Investigation of bone quality of the first and second sacral segments amongst trauma patients: concerns about iliosacral screw fixation Journal Article


Authors: Salazar, D; Lannon, S.; Pasternak, O.; Schiff, A; Lomasney, L; Mitchell, E; Stover, M.
Article Title: Investigation of bone quality of the first and second sacral segments amongst trauma patients: concerns about iliosacral screw fixation
Abstract: BACKGROUND: Iliosacral screw fixation has become a common method for surgical stabilization of acute disruptions of the pelvic ring. Placement of iliosacral screws into the first sacral (S1) body is the preferred method of fixation, but size limitations and sacral dysmorphism may preclude S1 fixation. In these clinical situations, fixation into the second sacral (S2) body has been recommended. The objective of this study was to evaluate the bone quality of the S1 compared to S2 in the described safe zone of iliosacral screw fixation in trauma patients. MATERIALS AND METHODS: The pelvic computed tomography scans of 25 consecutive trauma patients, ages 18-49, at a level 1 trauma center were prospectively analyzed. Hounsfield units, a standardized computed tomography attenuation coefficient, was utilized to measure regional cancellous bone mineral density of the S1 and S2. No change in the clinical protocol or treatment occurred as a consequence of inclusion in this study. RESULTS: A statically significant difference in bone quality was found when comparing the first and second sacral segment (p = 0.0001). Age, gender, or smoking status did not independently affect bone quality. CONCLUSION: In relatively young, otherwise healthy trauma patients there is a statistically significant difference in the bone density of the first sacral segment compared to the second sacral segment. This study highlights the need for future biomechanical studies to investigate whether this difference is clinically relevant. Due to the relative osteopenia in the second sacral segment, which may impact the quality of fixation, we feel this technique should be used with caution. LEVEL OF EVIDENCE: III.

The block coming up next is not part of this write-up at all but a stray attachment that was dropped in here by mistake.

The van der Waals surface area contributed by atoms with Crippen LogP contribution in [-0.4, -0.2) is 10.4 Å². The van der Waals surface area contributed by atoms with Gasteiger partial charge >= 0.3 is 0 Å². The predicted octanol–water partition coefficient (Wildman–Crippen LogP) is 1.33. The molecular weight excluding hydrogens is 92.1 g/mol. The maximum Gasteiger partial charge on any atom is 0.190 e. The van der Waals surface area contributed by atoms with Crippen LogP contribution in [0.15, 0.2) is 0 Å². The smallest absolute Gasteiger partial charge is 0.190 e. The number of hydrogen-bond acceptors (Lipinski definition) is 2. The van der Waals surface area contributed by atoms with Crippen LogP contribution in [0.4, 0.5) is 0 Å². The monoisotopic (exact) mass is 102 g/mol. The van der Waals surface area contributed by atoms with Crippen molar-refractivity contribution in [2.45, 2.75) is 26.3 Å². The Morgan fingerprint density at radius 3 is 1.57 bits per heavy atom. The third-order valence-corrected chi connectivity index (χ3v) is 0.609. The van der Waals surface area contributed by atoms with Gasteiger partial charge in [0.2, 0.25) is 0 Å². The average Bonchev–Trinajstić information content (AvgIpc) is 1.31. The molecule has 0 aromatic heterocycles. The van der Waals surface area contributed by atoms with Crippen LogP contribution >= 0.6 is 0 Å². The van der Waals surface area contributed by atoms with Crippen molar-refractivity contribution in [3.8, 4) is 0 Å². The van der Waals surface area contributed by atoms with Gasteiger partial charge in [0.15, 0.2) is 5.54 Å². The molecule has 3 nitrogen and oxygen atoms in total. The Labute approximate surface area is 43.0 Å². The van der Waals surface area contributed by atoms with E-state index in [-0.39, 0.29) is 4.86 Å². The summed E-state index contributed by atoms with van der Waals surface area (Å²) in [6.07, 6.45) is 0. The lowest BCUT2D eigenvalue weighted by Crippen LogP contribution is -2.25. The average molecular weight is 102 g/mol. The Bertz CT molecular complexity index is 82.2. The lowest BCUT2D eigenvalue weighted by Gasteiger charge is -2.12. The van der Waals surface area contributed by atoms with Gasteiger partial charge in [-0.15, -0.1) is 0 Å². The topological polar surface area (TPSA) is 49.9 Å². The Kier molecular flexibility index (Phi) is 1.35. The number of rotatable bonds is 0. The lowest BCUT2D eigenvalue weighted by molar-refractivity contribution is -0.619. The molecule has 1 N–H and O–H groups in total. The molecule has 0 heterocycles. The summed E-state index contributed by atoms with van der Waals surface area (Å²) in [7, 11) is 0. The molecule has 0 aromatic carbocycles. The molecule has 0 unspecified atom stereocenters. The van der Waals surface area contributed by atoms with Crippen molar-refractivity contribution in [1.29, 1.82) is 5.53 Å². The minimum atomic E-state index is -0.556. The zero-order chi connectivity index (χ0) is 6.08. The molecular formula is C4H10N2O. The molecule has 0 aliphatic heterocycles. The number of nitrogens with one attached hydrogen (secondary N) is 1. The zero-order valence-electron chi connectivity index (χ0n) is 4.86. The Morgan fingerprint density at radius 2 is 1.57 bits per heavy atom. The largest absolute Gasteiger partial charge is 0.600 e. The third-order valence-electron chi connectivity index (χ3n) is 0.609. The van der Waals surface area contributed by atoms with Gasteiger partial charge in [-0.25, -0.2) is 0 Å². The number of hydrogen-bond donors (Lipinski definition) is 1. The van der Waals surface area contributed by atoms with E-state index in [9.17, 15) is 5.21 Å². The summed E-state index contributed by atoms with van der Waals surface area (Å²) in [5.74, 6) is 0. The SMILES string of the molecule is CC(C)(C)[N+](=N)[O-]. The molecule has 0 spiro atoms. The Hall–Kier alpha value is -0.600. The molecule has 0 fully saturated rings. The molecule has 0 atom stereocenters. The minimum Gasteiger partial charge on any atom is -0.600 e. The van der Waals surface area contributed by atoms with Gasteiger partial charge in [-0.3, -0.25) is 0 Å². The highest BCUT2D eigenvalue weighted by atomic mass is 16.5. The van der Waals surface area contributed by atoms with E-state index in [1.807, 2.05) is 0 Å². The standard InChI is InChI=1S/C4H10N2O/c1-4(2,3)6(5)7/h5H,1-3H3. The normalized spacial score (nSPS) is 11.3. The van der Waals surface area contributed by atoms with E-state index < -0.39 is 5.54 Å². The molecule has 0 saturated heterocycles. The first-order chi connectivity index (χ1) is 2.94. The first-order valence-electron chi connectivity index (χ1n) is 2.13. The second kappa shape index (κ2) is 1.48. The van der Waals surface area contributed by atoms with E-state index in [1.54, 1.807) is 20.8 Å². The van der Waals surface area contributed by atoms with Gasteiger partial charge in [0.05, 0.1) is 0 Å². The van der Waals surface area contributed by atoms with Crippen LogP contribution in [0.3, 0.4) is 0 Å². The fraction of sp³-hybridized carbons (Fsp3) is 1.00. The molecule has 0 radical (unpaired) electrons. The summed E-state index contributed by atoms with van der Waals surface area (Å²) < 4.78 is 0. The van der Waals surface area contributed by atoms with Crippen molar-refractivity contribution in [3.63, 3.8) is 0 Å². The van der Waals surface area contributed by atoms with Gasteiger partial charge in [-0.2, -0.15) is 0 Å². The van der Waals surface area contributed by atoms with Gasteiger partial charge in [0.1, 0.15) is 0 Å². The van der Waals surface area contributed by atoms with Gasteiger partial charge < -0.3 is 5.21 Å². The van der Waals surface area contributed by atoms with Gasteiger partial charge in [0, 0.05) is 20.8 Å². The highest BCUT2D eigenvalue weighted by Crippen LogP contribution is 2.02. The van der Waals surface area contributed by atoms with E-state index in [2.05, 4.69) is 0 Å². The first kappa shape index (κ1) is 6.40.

Journal Title: Journal of orthopaedics and traumatology : official journal of the Italian Society of Orthopaedics and Traumatology
ISSN: 1590-9999; 1590-9921
Publisher: Unknown  
Date Published: 2015
Language: ENG
DOI/URL:
Notes: LR: 20150529; JID: 101090931; 2014/11/14 [received]; 2015/05/10 [accepted]; 2015/05/28 [aheadofprint]; aheadofprint
LUC Authors
  1. Adam Schiff
    15 Schiff
  2. Dane Salazar
    32 Salazar
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